This information is provided by the National Institutes of Health (NIH) Genetic and Rare Diseases Information Center (GARD).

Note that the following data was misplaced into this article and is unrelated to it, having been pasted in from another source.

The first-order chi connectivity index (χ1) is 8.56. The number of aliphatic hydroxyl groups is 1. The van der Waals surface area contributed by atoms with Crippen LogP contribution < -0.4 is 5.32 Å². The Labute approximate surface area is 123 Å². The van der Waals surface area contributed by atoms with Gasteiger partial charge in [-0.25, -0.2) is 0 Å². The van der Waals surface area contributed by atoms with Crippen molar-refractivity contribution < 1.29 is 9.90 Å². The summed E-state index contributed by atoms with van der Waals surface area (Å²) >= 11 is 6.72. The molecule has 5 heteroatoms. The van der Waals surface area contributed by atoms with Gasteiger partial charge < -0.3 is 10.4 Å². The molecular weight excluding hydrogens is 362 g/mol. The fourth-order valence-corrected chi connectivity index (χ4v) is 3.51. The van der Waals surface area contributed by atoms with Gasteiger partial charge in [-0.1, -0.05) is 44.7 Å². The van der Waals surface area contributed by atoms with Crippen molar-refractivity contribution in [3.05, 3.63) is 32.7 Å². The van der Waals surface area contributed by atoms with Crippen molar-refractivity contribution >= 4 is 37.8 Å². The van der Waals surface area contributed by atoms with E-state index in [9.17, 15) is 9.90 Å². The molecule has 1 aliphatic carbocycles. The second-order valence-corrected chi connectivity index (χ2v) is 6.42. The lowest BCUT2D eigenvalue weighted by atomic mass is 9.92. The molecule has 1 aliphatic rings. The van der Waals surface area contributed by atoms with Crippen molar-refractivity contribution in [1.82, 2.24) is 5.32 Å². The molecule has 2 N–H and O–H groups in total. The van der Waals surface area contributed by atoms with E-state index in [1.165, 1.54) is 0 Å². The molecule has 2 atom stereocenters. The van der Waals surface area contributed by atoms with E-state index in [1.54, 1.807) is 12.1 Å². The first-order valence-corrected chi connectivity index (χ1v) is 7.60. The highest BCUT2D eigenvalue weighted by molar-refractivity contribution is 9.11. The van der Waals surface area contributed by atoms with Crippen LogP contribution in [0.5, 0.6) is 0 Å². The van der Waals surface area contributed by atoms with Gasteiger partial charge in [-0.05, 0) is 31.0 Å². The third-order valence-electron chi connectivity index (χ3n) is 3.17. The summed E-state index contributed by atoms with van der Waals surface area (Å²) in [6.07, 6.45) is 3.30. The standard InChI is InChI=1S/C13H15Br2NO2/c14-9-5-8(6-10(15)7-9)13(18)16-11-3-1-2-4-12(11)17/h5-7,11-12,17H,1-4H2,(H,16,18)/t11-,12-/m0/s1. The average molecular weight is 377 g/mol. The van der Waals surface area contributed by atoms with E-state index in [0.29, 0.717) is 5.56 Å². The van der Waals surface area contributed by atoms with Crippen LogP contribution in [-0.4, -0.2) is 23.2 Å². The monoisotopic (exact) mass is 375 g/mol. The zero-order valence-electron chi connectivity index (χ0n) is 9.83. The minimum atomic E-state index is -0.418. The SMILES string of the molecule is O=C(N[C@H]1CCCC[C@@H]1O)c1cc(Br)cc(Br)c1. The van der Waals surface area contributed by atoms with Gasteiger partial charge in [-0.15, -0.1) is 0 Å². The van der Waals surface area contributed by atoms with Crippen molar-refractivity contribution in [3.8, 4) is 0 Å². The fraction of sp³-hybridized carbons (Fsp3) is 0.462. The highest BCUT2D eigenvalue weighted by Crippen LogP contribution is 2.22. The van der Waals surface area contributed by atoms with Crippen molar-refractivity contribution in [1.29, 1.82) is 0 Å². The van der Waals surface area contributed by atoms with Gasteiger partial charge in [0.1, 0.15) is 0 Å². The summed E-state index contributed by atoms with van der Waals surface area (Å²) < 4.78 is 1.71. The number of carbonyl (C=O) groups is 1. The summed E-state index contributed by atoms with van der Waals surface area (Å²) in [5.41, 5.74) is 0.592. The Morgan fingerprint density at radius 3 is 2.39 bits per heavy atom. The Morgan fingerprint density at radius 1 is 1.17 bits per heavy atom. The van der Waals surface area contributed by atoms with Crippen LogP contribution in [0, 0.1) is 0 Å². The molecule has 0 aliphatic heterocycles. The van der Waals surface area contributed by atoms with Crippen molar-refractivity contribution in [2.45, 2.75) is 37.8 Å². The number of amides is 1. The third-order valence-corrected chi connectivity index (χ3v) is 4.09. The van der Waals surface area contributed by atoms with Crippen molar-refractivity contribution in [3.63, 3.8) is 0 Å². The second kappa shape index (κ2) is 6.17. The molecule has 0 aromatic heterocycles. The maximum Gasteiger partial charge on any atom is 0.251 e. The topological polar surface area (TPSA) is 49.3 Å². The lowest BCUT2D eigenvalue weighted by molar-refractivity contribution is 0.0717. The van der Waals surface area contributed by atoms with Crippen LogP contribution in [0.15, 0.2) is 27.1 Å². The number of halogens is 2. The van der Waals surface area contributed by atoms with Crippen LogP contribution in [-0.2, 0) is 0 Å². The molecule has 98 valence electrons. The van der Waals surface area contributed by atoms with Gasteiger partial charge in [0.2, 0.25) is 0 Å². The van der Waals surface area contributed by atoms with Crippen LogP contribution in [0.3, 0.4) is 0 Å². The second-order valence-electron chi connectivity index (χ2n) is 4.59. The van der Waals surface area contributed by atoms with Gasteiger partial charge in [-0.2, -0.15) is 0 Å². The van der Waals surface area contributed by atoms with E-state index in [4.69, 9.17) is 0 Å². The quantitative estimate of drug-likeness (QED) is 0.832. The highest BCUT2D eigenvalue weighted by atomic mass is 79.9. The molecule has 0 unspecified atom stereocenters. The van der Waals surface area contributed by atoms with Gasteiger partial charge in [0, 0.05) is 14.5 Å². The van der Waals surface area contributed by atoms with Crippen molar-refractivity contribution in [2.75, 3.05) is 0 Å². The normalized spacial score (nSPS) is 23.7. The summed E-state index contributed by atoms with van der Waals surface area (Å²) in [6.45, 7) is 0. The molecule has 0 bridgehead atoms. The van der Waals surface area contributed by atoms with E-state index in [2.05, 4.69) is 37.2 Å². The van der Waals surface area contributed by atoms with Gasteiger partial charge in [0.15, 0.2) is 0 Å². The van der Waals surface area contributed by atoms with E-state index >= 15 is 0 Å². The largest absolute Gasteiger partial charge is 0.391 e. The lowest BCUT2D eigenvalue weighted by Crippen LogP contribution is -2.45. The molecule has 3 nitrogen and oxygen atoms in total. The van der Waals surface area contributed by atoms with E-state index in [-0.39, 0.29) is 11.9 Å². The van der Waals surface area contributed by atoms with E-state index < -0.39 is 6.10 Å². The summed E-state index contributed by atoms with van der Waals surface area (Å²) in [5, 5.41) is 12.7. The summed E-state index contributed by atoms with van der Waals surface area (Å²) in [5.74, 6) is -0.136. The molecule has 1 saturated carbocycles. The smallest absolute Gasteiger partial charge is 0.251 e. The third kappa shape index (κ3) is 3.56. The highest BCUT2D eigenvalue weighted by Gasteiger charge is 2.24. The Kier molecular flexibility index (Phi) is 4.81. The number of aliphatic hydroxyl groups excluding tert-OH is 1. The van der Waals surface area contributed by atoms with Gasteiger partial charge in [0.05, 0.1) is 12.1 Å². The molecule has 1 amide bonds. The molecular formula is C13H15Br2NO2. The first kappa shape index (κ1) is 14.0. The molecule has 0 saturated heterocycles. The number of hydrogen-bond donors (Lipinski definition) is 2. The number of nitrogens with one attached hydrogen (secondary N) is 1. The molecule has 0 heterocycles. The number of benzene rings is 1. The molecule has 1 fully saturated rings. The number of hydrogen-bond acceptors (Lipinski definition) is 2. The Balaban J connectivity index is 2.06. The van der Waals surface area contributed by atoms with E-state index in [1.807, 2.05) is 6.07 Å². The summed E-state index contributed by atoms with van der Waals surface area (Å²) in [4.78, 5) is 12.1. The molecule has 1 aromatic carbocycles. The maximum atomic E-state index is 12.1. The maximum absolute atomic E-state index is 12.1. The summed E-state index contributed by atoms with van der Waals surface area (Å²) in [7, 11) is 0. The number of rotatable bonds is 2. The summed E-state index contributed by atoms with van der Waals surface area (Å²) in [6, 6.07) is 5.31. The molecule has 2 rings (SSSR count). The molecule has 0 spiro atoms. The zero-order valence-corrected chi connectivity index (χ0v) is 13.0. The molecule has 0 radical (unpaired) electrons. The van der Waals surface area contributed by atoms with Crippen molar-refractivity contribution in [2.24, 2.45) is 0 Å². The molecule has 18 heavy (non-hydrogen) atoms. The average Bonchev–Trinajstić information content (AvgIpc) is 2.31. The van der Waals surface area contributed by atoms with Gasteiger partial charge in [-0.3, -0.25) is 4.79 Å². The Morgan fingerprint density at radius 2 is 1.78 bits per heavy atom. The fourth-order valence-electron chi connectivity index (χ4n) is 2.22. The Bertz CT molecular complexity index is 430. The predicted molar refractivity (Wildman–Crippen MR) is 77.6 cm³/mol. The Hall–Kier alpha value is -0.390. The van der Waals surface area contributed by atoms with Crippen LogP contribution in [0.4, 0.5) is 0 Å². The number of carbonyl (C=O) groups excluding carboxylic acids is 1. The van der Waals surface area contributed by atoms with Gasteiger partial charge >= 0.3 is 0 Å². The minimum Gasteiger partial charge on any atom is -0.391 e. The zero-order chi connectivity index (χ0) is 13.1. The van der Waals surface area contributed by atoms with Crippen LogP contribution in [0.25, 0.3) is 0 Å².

Rocky Mountain spotted fever refers to an infection caused by the bacterium Rickettsia rickettsia. This particular bacterium is carried by certain species of ticks and spread to humans through the bites of infected ticks. Signs and symptoms of the condition generally develop approximately 2 to 14 days following the tick bite and may include fever, rash, headache, muscle pain, chills, and/or confusion. Some affected people may also experience diarrhea, nausea, vomiting, light sensitivity, hallucinations, and/or excessive thirst. Most cases occur in the spring and summer and are found in children. Risk factors for developing the condition include recent hiking or exposure to ticks in an area where the disease is known to occur. Rocky Mountain spotted fever is typically treated with antibiotics (such as doxycycline or tetracycline).
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